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The Stability of Full Employment. A Reconstruction of Chapter 19-Keynesianism

  • Hansjoerg Klausinger

    ()

    (Department of Economics, Vienna University of Economics & B.A.)

In the vein of chapter 19 of Keynes's "General Theory" the following study investigates the dynamic properties of the traditional Keynesian model of the neoclassical synthesis. The dynamics (stability vs. instability, monotonic vs. oscillatory adjustment) is examined - in the absence of active stabilisation policy, that is assuming, in particular, monetary policy to follow Friedman's constant money growth-rule - by appending a wage Phillips curve (with inflationary expectations) and adaptive expectations (with rational expectations as a limiting case) to the static model. Furthermore two regimes are distinguished: on the one hand the "flexible- interest-rate-regime" where the nominal interest rate is free to move and on the other hand the "zero-interest- rate-regime" (similar to the Keynesian "liquidity trap") where the non-negativity restriction on the nominal interest rate becomes binding. Some of the conclusions are (i) that although possibly stable within the flexible- interest-regime the system as a whole might exhibit corridor stability", (ii) that wage flexibility can be (and that the inclusion of inflationary expectations into the Phillips curve certainly is) destabilising, and (iii) that increasing the rate of steady-state inflation makes it "more probable" that full-employment equilibrium isstable.

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Paper provided by Vienna University of Economics and Business, Department of Economics in its series Department of Economics Working Papers with number wuwp063.

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Date of creation: Apr 1999
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Handle: RePEc:wiw:wiwwuw:wuwp063
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  1. Dimand, R.W., 1994. "Irving Fisher, J.M. Keynes and the Transition to Modern Macroeconomics," Working Papers 1994-19, Brock University, Department of Economics.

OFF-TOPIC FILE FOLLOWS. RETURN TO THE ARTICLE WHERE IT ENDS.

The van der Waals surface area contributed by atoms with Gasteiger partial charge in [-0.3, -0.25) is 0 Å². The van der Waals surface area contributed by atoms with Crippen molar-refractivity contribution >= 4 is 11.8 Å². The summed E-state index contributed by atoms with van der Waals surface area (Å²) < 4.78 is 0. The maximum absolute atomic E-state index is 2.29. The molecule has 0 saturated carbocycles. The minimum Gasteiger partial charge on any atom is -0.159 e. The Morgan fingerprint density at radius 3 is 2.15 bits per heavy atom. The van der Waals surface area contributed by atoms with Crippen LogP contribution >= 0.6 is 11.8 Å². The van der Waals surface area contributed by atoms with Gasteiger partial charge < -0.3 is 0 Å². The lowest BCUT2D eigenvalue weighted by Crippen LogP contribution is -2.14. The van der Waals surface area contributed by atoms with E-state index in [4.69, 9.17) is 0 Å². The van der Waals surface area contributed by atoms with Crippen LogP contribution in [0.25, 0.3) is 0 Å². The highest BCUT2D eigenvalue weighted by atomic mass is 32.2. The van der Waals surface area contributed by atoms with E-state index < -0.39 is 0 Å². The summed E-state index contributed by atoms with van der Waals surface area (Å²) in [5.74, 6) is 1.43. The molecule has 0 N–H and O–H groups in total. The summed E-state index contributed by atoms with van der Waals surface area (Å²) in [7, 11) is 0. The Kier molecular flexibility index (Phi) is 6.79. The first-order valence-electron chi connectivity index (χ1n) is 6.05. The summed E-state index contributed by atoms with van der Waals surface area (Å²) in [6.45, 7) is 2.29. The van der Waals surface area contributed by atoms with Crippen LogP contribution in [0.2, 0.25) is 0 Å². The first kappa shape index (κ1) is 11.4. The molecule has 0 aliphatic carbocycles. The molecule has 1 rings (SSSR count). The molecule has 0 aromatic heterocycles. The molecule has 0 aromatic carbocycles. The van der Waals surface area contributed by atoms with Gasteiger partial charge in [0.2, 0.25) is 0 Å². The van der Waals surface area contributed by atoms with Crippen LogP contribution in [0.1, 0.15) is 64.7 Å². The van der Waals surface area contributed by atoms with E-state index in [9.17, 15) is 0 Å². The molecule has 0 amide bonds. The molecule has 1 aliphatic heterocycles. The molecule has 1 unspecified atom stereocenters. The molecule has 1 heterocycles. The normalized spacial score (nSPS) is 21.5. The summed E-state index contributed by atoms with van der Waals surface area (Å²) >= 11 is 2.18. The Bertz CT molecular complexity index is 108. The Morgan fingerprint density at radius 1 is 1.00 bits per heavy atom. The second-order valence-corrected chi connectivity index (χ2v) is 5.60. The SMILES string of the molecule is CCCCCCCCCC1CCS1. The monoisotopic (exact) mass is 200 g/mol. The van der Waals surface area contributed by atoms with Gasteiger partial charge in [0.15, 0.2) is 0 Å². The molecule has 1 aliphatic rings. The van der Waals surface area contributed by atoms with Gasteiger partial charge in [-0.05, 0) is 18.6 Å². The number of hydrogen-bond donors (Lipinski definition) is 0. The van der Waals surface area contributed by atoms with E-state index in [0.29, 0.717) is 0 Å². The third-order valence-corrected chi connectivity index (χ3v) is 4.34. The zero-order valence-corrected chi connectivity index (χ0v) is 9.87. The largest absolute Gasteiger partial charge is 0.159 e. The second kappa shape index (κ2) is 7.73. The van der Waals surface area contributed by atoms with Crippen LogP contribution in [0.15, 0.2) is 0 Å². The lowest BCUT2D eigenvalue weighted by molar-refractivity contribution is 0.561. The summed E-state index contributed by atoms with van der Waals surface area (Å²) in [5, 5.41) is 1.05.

2. Tobin, James, 1975. "Keynesian Models of Recession and Depression," American Economic Review, American Economic Association, vol. 65(2), pages 195-202, May.
  3. Bennett T. McCallum, 1986. "On "Real" and "Sticky-Price" Theories of the Business Cycle," NBER Working Papers 1933, National Bureau of Economic Research, Inc.
  4. Collard, David, 1996. "Pigou and Modern Business Cycle Theory," Economic Journal, Royal Economic Society, vol. 106(437), pages 912-24, July.
  5. Howitt, Peter W, 1978. " The Limits to Stability of a Full-employment Equilibrium," Scandinavian Journal of Economics, Wiley Blackwell, vol. 80(3), pages 265-82.
  6. Collard, David A, 1983. "Pigou on Expectations and the Cycle," Economic Journal, Royal Economic Society, vol. 93(37), pages 411-14, June.
  7. Lofgren, Karl-Gustaf, 1979. " The Corridor and Local Stability of the Effective Excess Demand Hypothesis: A Result," Scandinavian Journal of Economics, Wiley Blackwell, vol. 81(1), pages 30-47.
  8. J. Bradford De Long & Lawrence H. Summers, 1985. "Is Increased Price Flexibility Stabilizing?," NBER Working Papers 1686, National Bureau of Economic Research, Inc.
  9. Robert Mundell, 1963. "Inflation and Real Interest," Journal of Political Economy, University of Chicago Press, vol. 71, pages 280.
  10. James Tobin, 1991. "Price Flexibility and Output Stability: An Old Keynesian View," Cowles Foundation Discussion Papers 994R, Cowles Foundation for Research in Economics, Yale University, revised Sep 1991.
  11. Hansjorg Klausinger, 1999. "German Anticipations of the Keynesian Revolution?: The Case of Lautenbach, Neisser and Ropke," The European Journal of the History of Economic Thought, Taylor & Francis Journals, vol. 6(3), pages 378-403.
  12. Peter Temin, 1991. "Lessons from the Great Depression," MIT Press Books, The MIT Press, edition 1, volume 1, number 0262700441, June.
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